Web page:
Distractions

Distractions are always a problem when writing. Sometimes it’s weather. Sometimes, it’s a new job. Sometimes it’s a new medication adjustment. The past few days have been all of the above. I am sitting at 3065 words out of the 50k target as of the moment. I’ve also discovered my latest distraction to add to those previously listed: Disney+.

For those waiting for a paycheck to subscribe, Disney+ is offering a 7-day free trial. So far Disney+ is amazing and the choice of things to watch is huge. For me, so far I’ve watched Star Wars (A New Hope) as a test of the service and I’ m stuck on watching the show Rebels.

For us, this is replacing Netflix for us and World of Warcraft for me. Though I’m starting to think this is going to be a much bigger distraction overall for me.

Brightburn

_____________________
Spoiler Alert:
While I normally attempt to avoid spoilers in discussions of movies and books, the nature of the story of this movie means the discussion necessarily involves some spoilers.
_____________________

Brightburn offers an unusual take on the superhero story. Although in some ways there’s elements here that remind one of M Night Shyamalan’s Unbreakable trilogy, it is the Superman origin story that is important to be familiar with here.

Brightburn parallels the Superman story. Kyle and Tori Breyer replace Jonathan “Pa” and Martha “Ma” Kent. Brightburn, Kansas replaces Smallville, Kansas. Brandon Breyer replaces Clark Kent.

From the crash of Brandon’s spaceship on Earth through puberty, the story parallels that of Kal-El’s childhood from the Superman story. However, once the child hits puberty, the story takes a turn to address the nature versus nurture debate in terms of superhero stories.

Around the time of his 12th birthday, the young Brandon starts to develop abilities that are beyond the norm. Instead of a green glow and a message to protect the Earth, Brandon’s spaceship glows red and offers strange whispers in the night, hinting at a more ominous source than Jor-El and Krypton.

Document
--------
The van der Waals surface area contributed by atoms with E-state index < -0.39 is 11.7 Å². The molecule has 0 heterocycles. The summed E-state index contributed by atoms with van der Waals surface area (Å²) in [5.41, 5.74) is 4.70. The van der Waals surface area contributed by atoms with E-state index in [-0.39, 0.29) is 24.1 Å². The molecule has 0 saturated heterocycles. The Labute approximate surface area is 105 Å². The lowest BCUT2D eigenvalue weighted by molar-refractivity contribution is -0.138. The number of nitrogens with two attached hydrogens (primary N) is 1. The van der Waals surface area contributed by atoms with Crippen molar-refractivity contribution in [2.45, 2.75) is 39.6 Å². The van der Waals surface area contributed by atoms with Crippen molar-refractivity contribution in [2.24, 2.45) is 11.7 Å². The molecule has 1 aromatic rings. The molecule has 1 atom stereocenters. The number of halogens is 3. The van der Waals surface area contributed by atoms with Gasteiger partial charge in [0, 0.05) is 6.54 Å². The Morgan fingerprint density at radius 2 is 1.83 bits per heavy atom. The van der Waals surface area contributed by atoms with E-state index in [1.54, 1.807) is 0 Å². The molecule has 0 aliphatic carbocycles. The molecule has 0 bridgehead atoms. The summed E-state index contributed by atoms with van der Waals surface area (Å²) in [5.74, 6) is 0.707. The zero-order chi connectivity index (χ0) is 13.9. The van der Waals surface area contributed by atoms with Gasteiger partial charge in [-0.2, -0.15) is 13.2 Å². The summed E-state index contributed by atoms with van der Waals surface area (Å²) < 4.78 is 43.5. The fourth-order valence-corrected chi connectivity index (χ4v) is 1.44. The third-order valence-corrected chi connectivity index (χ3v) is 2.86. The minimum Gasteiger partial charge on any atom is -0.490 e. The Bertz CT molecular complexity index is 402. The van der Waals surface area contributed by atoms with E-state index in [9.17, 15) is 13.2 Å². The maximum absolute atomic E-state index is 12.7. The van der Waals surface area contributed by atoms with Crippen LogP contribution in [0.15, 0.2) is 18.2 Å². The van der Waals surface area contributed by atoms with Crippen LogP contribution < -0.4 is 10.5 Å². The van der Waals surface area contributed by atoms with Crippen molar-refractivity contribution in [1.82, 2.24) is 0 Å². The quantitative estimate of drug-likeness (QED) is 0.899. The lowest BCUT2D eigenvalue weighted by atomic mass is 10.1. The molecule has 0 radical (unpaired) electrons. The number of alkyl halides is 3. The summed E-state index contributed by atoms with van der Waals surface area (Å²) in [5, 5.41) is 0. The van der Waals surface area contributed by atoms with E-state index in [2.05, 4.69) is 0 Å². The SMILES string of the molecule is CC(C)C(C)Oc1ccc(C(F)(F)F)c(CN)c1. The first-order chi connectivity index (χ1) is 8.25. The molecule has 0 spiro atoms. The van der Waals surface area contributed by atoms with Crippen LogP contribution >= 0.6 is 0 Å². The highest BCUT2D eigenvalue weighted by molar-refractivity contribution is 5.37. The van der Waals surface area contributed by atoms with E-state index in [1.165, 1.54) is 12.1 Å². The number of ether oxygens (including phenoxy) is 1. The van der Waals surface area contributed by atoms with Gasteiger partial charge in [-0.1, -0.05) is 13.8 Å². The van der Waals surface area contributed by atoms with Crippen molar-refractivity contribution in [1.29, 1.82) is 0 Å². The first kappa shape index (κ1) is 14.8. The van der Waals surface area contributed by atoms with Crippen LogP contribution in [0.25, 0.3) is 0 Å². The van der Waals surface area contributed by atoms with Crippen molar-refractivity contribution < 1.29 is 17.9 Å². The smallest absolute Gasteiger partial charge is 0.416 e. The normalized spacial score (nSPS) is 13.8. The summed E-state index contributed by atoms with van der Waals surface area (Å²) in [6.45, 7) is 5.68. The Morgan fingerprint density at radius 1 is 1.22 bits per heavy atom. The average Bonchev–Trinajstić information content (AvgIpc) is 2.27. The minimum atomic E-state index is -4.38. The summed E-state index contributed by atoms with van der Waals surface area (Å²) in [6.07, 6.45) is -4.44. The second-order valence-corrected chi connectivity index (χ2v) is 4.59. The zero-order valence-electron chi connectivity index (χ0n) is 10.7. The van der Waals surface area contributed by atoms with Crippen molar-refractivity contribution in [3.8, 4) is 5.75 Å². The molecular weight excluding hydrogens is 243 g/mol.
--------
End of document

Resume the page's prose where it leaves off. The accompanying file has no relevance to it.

When he first comes in contact with his spaceship, Brandon, who up to this point in the story has never been cut or injured, is cut by a piece of the ship, which is also witnessed by his mother Tori, again paralleling that the one weakness Brandon has is similar to Clark’s kryptonite.

The origins of Brandon are left unrevealed in this story. However, the dark whispers to “Take the world”, the red glow of the spaceship, Brandon’s own acknowledgment of being “special” and “superior”, and the design of the mask Brandon takes to wearing as he goes about his actions hints at something Cthulhuish and Lovecraftian in origin.

The rest of the story is a play on the 12 year old Brandon discovering and using his powers to protect his powers and identity. Most of those who know Brandon’s secret, weakness, and identity are removed by the end.  The ending ambiguously offers the possibility of sequels and more stories to follow. As the closing credits run, they are interspersed with clips showing that Brandon’s actions stretch beyond the borders of the town of Brightburn and his alter ego is called “Brightburn” in the media.

Since this is billed as a horror movie, there are elements of horror gore in a few of the scenes, but otherwise, this is easily viewed as a superhero/supervillain origin movie. This is a must view for fans of superhero stories, fans of comic book movies, and those with an interest in the nature versus nurture debate.